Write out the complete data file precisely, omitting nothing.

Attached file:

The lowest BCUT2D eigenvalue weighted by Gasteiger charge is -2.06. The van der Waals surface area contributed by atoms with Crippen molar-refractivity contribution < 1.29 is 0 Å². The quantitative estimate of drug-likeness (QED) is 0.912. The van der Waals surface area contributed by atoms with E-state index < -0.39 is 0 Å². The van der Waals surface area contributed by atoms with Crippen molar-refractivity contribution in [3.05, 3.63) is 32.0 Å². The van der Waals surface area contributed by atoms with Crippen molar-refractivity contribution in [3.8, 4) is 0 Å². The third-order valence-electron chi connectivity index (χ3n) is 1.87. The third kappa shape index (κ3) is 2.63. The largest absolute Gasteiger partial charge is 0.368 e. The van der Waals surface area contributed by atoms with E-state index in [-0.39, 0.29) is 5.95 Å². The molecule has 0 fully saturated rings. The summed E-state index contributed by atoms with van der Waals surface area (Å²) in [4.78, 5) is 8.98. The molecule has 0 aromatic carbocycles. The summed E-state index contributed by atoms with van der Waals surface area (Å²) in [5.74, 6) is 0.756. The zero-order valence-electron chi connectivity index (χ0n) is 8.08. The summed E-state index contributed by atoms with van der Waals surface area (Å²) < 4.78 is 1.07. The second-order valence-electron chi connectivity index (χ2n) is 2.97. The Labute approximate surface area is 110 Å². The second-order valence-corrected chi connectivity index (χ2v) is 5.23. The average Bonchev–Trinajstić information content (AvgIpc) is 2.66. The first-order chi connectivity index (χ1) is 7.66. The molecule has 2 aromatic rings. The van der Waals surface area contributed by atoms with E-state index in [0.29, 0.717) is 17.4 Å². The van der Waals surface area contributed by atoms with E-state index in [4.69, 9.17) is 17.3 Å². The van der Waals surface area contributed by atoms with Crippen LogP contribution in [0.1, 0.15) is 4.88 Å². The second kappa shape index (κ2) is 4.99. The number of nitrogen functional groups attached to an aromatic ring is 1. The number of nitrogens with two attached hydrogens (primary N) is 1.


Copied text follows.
The lowest BCUT2D eigenvalue weighted by Gasteiger charge is -2.06. The van der Waals surface area contributed by atoms with Crippen molar-refractivity contribution < 1.29 is 0 Å². The quantitative estimate of drug-likeness (QED) is 0.912. The van der Waals surface area contributed by atoms with E-state index < -0.39 is 0 Å². The van der Waals surface area contributed by atoms with Crippen molar-refractivity contribution in [3.05, 3.63) is 32.0 Å². The van der Waals surface area contributed by atoms with Crippen molar-refractivity contribution in [3.8, 4) is 0 Å². The third-order valence-electron chi connectivity index (χ3n) is 1.87. The third kappa shape index (κ3) is 2.63. The largest absolute Gasteiger partial charge is 0.368 e. The van der Waals surface area contributed by atoms with E-state index in [-0.39, 0.29) is 5.95 Å². The molecule has 0 fully saturated rings. The summed E-state index contributed by atoms with van der Waals surface area (Å²) in [4.78, 5) is 8.98. The molecule has 0 aromatic carbocycles. The summed E-state index contributed by atoms with van der Waals surface area (Å²) in [5.74, 6) is 0.756. The zero-order valence-electron chi connectivity index (χ0n) is 8.08. The summed E-state index contributed by atoms with van der Waals surface area (Å²) < 4.78 is 1.07. The second-order valence-electron chi connectivity index (χ2n) is 2.97. The Labute approximate surface area is 110 Å². The second-order valence-corrected chi connectivity index (χ2v) is 5.23. The average Bonchev–Trinajstić information content (AvgIpc) is 2.66. The first-order chi connectivity index (χ1) is 7.66. The molecule has 2 aromatic rings. The van der Waals surface area contributed by atoms with E-state index in [0.29, 0.717) is 17.4 Å². The van der Waals surface area contributed by atoms with E-state index in [4.69, 9.17) is 17.3 Å². The van der Waals surface area contributed by atoms with Crippen LogP contribution in [0.1, 0.15) is 4.88 Å². The second kappa shape index (κ2) is 4.99. The number of nitrogen functional groups attached to an aromatic ring is 1. The number of nitrogens with two attached hydrogens (primary N) is 1.